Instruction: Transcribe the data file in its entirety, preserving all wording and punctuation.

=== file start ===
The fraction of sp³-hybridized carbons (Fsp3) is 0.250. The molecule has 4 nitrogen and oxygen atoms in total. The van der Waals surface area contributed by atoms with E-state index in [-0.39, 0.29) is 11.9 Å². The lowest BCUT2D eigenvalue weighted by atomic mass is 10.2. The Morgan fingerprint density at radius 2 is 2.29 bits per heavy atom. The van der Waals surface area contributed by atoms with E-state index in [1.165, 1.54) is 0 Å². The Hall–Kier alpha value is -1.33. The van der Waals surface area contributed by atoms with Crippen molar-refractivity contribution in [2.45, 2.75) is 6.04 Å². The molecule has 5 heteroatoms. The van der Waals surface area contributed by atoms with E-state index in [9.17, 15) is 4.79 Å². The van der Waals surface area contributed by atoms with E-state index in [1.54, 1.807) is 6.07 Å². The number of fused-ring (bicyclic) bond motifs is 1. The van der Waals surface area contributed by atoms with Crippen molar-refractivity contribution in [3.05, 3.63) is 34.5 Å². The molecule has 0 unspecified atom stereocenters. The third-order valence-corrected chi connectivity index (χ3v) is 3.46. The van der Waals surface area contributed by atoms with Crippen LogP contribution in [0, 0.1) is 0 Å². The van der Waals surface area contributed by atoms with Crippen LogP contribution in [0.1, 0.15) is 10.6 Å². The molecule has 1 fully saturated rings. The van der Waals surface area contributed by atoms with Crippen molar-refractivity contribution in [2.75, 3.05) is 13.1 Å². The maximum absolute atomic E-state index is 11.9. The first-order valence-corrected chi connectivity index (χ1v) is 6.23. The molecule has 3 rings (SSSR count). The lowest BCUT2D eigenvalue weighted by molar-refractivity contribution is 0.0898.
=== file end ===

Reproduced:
The fraction of sp³-hybridized carbons (Fsp3) is 0.250. The molecule has 4 nitrogen and oxygen atoms in total. The van der Waals surface area contributed by atoms with E-state index in [-0.39, 0.29) is 11.9 Å². The lowest BCUT2D eigenvalue weighted by atomic mass is 10.2. The Morgan fingerprint density at radius 2 is 2.29 bits per heavy atom. The van der Waals surface area contributed by atoms with E-state index in [1.165, 1.54) is 0 Å². The Hall–Kier alpha value is -1.33. The van der Waals surface area contributed by atoms with Crippen molar-refractivity contribution in [2.45, 2.75) is 6.04 Å². The molecule has 5 heteroatoms. The van der Waals surface area contributed by atoms with E-state index in [9.17, 15) is 4.79 Å². The van der Waals surface area contributed by atoms with E-state index in [1.54, 1.807) is 6.07 Å². The number of fused-ring (bicyclic) bond motifs is 1. The van der Waals surface area contributed by atoms with Crippen molar-refractivity contribution in [3.05, 3.63) is 34.5 Å². The molecule has 0 unspecified atom stereocenters. The third-order valence-corrected chi connectivity index (χ3v) is 3.46. The van der Waals surface area contributed by atoms with Crippen LogP contribution in [0, 0.1) is 0 Å². The van der Waals surface area contributed by atoms with Crippen LogP contribution in [0.1, 0.15) is 10.6 Å². The molecule has 1 fully saturated rings. The van der Waals surface area contributed by atoms with Crippen molar-refractivity contribution in [2.75, 3.05) is 13.1 Å². The maximum absolute atomic E-state index is 11.9. The first-order valence-corrected chi connectivity index (χ1v) is 6.23. The molecule has 3 rings (SSSR count). The lowest BCUT2D eigenvalue weighted by molar-refractivity contribution is 0.0898.